Hi, Juliette! I'm a clinical-community psychologist in San Francisco; I used to teach at SF State. In general, psychologists who work directly with clients get an undergraduate degree and a graduate degree (masters, Psy.D. or Ph.D.), and then possibly also a license. I agree with Anterpreet's suggestions, especially about contacting a sports psychologist and a college psychology department. An undergraduate psychology major may be helpful but it is not absolutely essential for graduate school admission (but it helps if you are going to a public university where you work as a teaching/research assistant for tuition and a stipend). In terms of college classes to take, you will need some psychology, of course, but others that might be helpful include anatomy/phyisology, possibly some basic biology and chemistry. In general, the classes you take at each level of education are building blocks for the next level, so in high school, think about classes that give you a broad foundation of knowledge to build on in college. In college, you will be focused on fulfilling requirements for graduation and your chosen major, but you can take elective classes that are specifically related to your graduate school or career interests (that's where the anatomy/physiology, kinesiology, etc. might come in). SF State has a kinesiology department you could check out. I would think a combined psychology-kinesiology major would be a good background for sports psychology... but you should ask the kinesiology folks, and talk directly with a sports psychologist. Good luck!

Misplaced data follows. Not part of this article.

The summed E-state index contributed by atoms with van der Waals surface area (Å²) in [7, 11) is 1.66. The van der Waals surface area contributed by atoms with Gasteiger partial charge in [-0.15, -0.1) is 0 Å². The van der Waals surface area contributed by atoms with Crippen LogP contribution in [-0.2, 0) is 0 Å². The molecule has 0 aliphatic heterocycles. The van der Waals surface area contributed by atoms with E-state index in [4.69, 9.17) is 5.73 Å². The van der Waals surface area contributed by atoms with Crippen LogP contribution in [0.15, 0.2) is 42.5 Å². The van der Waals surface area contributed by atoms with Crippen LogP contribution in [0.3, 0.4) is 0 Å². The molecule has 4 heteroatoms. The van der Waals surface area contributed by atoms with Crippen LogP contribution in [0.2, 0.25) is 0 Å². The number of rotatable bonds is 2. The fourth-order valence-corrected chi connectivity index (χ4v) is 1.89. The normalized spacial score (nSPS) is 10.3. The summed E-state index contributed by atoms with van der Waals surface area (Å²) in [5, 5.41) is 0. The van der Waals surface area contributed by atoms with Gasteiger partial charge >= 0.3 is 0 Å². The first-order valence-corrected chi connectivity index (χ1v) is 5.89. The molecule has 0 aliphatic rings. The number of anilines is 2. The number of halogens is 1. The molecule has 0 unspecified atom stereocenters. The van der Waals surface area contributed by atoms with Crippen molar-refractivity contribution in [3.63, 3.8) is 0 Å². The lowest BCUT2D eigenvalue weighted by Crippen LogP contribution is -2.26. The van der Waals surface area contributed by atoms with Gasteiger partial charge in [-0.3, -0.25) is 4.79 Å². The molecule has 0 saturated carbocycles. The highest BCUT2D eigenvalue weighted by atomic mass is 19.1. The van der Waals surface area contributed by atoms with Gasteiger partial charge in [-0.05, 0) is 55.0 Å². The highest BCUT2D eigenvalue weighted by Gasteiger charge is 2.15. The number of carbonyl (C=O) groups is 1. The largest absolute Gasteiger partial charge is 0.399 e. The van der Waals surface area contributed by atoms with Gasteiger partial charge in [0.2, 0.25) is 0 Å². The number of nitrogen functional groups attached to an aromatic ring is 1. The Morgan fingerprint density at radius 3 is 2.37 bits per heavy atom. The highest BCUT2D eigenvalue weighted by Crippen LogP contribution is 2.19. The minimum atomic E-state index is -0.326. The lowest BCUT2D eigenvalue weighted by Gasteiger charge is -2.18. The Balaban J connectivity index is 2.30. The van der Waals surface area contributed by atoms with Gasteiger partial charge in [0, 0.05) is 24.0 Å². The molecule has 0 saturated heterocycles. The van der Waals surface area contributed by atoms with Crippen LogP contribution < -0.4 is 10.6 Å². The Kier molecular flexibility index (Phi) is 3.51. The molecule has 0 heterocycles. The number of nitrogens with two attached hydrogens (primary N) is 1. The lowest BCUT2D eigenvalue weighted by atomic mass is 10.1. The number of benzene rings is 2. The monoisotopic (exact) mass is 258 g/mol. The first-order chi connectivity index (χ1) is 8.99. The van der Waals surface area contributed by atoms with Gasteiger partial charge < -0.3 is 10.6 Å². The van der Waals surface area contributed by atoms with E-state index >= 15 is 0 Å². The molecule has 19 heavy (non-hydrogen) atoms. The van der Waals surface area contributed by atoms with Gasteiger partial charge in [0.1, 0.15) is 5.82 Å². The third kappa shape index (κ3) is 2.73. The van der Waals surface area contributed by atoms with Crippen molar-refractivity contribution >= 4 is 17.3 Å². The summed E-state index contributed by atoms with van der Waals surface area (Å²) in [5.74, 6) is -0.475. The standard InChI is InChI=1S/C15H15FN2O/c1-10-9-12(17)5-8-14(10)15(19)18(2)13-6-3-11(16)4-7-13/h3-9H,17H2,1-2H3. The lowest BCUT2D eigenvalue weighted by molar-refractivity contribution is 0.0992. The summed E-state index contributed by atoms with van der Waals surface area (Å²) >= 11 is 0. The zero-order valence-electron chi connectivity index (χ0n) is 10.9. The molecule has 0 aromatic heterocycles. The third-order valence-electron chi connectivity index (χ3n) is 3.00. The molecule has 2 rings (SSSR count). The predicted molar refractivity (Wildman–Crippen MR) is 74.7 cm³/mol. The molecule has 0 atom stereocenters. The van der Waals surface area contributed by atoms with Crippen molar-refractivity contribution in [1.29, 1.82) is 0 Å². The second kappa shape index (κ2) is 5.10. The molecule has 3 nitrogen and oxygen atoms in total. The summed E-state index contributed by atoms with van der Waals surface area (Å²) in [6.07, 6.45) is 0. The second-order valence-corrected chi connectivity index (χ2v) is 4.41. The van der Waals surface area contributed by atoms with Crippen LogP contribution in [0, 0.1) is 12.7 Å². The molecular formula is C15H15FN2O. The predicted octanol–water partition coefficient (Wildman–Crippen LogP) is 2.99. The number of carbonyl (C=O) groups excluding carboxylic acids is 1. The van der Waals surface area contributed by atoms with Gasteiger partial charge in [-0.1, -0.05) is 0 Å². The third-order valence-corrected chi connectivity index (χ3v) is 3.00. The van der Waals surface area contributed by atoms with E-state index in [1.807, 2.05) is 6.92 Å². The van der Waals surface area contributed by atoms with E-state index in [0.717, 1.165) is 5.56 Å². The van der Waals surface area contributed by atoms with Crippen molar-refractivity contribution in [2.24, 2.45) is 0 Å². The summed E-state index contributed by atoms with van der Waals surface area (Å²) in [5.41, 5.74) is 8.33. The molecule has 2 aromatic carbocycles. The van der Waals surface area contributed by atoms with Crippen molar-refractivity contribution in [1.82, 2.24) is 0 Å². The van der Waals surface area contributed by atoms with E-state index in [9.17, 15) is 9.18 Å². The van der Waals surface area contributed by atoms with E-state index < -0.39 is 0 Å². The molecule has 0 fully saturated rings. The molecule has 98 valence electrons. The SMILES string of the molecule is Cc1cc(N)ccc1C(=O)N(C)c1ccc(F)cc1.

Kate recommends the following next steps:
- Find and contact a sports psychologist, ask to "job shadow" or do an informational interview.
- Find an accredited sports psychology program, read their materials and see if they are teaching and doing the kinds of things that interest you. If so, see what their admissions requirements are, in terms of courses you might take in college.
- Focus on finishing high school and applying to colleges!